||Issue No. 290||18 November 2005|
The Long March
Interview: Public Defender
Legal: Craig's Story
Unions: Wrong Way, Go Back
Politics: Queue Jumping
History: Iron Heel
Economics: Waging War
International: Under Pressure
Poetry: Billy Negotiates An AWA
Review: A Pertinent Proposition
The Locker Room
What lucky country
Swimming with Sharks
Save Our Culture
Sol Dials Up 12,000 Scalps
American boss Sol Trujillo fessed up to the strategy, this week, in a bid to boost the telco's share price,
The announcement confirmed allegations made in early September by the CPSU, that were vigorously denied by Telstra spokespeople.
CPSU assistant national secretary, Stephen Jones, was specific about Telstra's intentions, saying a 104-page cost reduction document, authored by chief operations officer, Greg Winn, was calling for another 10,000 - 14,000 heads.
Jones warned that regional Australia would be severely affected, with the axe hanging over thousands of call centre positions in places like Wollongong, Grafton, Murray Bridge, Bendigo, Moe, Geelong, Toowoomba, Cairns and Maroochydore.
On September, 13, Jones called on Telstra to "come clean" on its job shedding agenda.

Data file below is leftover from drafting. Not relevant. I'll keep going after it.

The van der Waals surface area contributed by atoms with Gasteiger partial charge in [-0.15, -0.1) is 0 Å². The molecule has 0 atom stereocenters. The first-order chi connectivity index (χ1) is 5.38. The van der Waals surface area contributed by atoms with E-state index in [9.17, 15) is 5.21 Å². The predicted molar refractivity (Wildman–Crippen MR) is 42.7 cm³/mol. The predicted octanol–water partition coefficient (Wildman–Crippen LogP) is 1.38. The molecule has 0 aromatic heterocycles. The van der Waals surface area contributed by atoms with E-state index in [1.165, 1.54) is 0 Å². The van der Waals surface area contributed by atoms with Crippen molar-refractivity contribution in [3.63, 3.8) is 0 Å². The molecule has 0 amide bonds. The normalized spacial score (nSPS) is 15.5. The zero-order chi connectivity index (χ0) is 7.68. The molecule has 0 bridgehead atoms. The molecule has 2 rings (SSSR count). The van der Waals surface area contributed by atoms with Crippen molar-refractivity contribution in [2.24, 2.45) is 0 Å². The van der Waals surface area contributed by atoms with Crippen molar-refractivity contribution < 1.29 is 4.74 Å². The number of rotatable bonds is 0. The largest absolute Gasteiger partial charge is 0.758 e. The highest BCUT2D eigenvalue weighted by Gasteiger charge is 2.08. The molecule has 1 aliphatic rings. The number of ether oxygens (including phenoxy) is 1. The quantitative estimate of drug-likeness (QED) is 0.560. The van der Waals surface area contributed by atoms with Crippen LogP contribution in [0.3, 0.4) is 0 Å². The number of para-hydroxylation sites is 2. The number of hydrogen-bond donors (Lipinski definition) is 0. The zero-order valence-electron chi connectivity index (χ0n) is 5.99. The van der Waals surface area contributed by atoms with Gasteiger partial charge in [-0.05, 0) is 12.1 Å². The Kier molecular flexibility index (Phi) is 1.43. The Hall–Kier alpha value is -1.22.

But the company fudged the issue. A spokesman denied the existence of the cost reduction document and said there were no fixed plans for sackings.
The timing is important because the Jones revelations came as Prime Minister John Howard was forcing legislation through Parliament that allowed the government to flog off its remaining 51 percent holding.
Crucial to the that vote was the support of Queensland National, Barnaby Joyce, who, said, last week, he had backed privatisation after Government Ministers assured him the sackings claims were untrue.
Joyce said that, given the choice between Government and Telstra assurances, and a union "rumour", he had gone with the government and Telstra.
Prime Minister John Howard, whose government is the telco's majority shareholder, gave the plan his seal of approval by telling displaced staff that, in historical terms, it was a good time to lose your job.
"The message to all of those people is that if we have a very strong economy and their prospects of getting re-employment are greater now than they would have been 10 or 12 years ago," Howard said.
Trujillo made his announcement, last Tuesday, as hundreds of thousands of workers were protesting workplace legislation that the Prime Minister says will deliver more jobs.
Joyce called the timing "sneaky".
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